Investment Update February 6, 2024

Last Week on Wall Street

Economic data for the week included the Federal Reserve keeping interest rates unchanged, as expected. ISM manufacturing data improved, while the employment situation report for January came in far stronger than expected.

Equities fared well in the U.S. especially, with continued better-than-expected earnings. Bonds gained as long-term yields fell back. Commodities overall declined, led by a lower risk premium in crude oil prices.

U.S. stocks were mixed until Wednesday, when the FOMC statement and post-meeting press conference alluded to lower chances of a March rate cut—contrary to market hopes for a sooner-than-later ease. Faster easing has been the growing narrative this year, despite continued strong economic data (and especially considering very strong labor data on Fri.).

All-in-all, large caps again experienced a positive week, again led by a narrow band of growth stocks during the busiest earnings week of the quarter. By sector, consumer discretionary and communications stocks led with strong weekly gains, while energy lagged, as the only declining group. Real estate also fell back a fraction of a percent, despite declines in long-term yields. In a high-volume earnings week, tech companies in focus showed mixed results, with Microsoft little changed despite optimism in the AI and cloud space, and Alphabet suffering weaker advertising sales growth. Interestingly, in addition to decent earnings results Meta began a dividend program, not necessarily a common feature in the tech space, leading to a 20% gain on the week. Amazon gains of 8% led the consumer discretionary sector.

Foreign stocks were mixed, with gains in Japan based on strong earnings were offset by minor declines in Europe and the U.K. The Bank of England kept interest rates steady, but alluded to eventual cuts, in line with other key central banks. Emerging markets also declined as Chinese markets fell more than -5%, with subdued economic data, led by manufacturing PMI remaining in contraction, although improving from the prior month. Real estate market data remained negative, as a Hong Kong court ordered Evergrande be liquidated, with debt estimates high enough to be of financial stability concern.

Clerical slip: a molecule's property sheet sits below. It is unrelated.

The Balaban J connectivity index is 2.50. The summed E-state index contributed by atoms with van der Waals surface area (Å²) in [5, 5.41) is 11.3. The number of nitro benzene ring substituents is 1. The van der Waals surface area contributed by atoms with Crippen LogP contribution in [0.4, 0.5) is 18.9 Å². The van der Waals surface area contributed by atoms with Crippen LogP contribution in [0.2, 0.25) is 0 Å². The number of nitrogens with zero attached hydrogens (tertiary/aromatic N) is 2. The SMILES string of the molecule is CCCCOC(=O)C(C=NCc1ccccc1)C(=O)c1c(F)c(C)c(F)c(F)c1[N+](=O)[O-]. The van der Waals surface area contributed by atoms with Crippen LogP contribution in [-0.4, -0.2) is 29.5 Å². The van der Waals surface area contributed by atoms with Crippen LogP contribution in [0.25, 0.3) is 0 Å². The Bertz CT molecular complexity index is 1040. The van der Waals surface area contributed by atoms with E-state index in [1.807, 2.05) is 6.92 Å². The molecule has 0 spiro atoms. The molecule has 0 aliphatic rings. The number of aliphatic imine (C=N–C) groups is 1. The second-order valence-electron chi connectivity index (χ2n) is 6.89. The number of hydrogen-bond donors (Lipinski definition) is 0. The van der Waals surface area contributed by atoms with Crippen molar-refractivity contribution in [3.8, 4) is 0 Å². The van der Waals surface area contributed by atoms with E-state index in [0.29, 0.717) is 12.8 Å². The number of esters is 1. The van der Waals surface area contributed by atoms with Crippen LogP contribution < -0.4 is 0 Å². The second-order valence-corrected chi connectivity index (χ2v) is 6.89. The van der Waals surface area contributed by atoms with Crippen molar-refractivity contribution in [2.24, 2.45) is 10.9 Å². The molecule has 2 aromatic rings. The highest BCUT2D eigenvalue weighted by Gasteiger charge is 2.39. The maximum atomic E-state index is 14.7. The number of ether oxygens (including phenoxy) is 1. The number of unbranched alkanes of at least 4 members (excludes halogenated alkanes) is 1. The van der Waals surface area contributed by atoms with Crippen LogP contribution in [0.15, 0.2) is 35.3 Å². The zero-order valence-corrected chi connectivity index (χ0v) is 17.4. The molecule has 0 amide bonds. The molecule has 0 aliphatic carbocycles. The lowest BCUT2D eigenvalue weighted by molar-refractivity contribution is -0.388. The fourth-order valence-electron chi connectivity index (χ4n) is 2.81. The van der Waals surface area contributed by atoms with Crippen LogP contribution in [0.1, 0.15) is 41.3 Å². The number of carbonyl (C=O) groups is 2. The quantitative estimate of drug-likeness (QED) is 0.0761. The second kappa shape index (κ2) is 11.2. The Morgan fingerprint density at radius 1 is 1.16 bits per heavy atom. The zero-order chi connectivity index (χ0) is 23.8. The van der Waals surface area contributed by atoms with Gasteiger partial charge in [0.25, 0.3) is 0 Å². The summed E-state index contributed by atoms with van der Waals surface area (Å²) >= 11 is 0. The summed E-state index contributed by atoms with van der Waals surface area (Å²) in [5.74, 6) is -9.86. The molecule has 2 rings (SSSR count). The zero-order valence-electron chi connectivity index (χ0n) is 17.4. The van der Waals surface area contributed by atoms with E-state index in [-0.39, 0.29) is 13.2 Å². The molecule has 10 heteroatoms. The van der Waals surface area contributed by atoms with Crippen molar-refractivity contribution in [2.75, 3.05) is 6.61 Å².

In fixed income, government and investment-grade corporate bonds saw gains, outperforming high yield and bank loans, which were little changed. Foreign emerging market bonds gained along with risk assets. Long-term Treasury yields fell sharply last week, some of which may have been related to New York Community Bank earnings news. This pointed to some continued stress in regional bank commercial loan portfolios, albeit quite idiosyncratic from bank to bank.

Commodities fell across the board, with the exception of precious metals, which saw minor gains, led by declines in energy. Crude oil prices fell over -7% last week to $72/barrel, due to word from Qatar about a possible Israel-Gaza ceasefire agreement—which would remove a significant potential source of geopolitical risk.


Fact of the Week

2023 was a historic year for bank failures with 5 banks going under, including Citizens Bank (IA), Heartland Tri-State Bank (KS), First Republic Bank (CA), Signature Bank (NY), and Silicon Valley Bank (CA). The combined $548.7 billion in assets from these 5 institutions outpaces the 25 2008 failures with a combined asset value of $373.6 billion (source: FDIC).

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